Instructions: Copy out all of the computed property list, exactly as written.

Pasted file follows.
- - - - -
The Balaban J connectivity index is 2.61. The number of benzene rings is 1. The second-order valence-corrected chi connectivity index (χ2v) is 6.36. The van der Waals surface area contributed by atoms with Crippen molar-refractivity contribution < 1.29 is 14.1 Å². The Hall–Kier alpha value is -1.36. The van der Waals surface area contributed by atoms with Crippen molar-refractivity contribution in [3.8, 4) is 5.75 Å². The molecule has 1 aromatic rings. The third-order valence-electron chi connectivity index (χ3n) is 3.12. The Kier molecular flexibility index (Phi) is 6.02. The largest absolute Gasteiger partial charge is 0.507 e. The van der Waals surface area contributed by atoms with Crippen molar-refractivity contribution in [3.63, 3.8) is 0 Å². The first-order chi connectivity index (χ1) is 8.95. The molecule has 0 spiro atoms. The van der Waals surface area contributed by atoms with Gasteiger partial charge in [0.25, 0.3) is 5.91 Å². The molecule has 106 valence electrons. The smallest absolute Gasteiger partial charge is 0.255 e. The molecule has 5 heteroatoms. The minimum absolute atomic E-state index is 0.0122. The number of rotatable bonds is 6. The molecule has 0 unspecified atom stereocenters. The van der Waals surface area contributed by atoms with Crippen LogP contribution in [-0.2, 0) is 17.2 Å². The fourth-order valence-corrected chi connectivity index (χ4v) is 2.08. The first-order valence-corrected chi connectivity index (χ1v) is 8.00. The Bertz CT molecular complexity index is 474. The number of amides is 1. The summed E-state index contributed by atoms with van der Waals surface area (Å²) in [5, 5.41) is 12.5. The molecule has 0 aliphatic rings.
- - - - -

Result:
The Balaban J connectivity index is 2.61. The number of benzene rings is 1. The second-order valence-corrected chi connectivity index (χ2v) is 6.36. The van der Waals surface area contributed by atoms with Crippen molar-refractivity contribution < 1.29 is 14.1 Å². The Hall–Kier alpha value is -1.36. The van der Waals surface area contributed by atoms with Crippen molar-refractivity contribution in [3.8, 4) is 5.75 Å². The molecule has 1 aromatic rings. The third-order valence-electron chi connectivity index (χ3n) is 3.12. The Kier molecular flexibility index (Phi) is 6.02. The largest absolute Gasteiger partial charge is 0.507 e. The van der Waals surface area contributed by atoms with Crippen molar-refractivity contribution in [3.63, 3.8) is 0 Å². The first-order chi connectivity index (χ1) is 8.95. The molecule has 0 spiro atoms. The van der Waals surface area contributed by atoms with Gasteiger partial charge in [0.25, 0.3) is 5.91 Å². The molecule has 106 valence electrons. The smallest absolute Gasteiger partial charge is 0.255 e. The molecule has 5 heteroatoms. The minimum absolute atomic E-state index is 0.0122. The number of rotatable bonds is 6. The molecule has 0 unspecified atom stereocenters. The van der Waals surface area contributed by atoms with Crippen LogP contribution in [-0.2, 0) is 17.2 Å². The fourth-order valence-corrected chi connectivity index (χ4v) is 2.08. The first-order valence-corrected chi connectivity index (χ1v) is 8.00. The Bertz CT molecular complexity index is 474. The number of amides is 1. The summed E-state index contributed by atoms with van der Waals surface area (Å²) in [5, 5.41) is 12.5. The molecule has 0 aliphatic rings.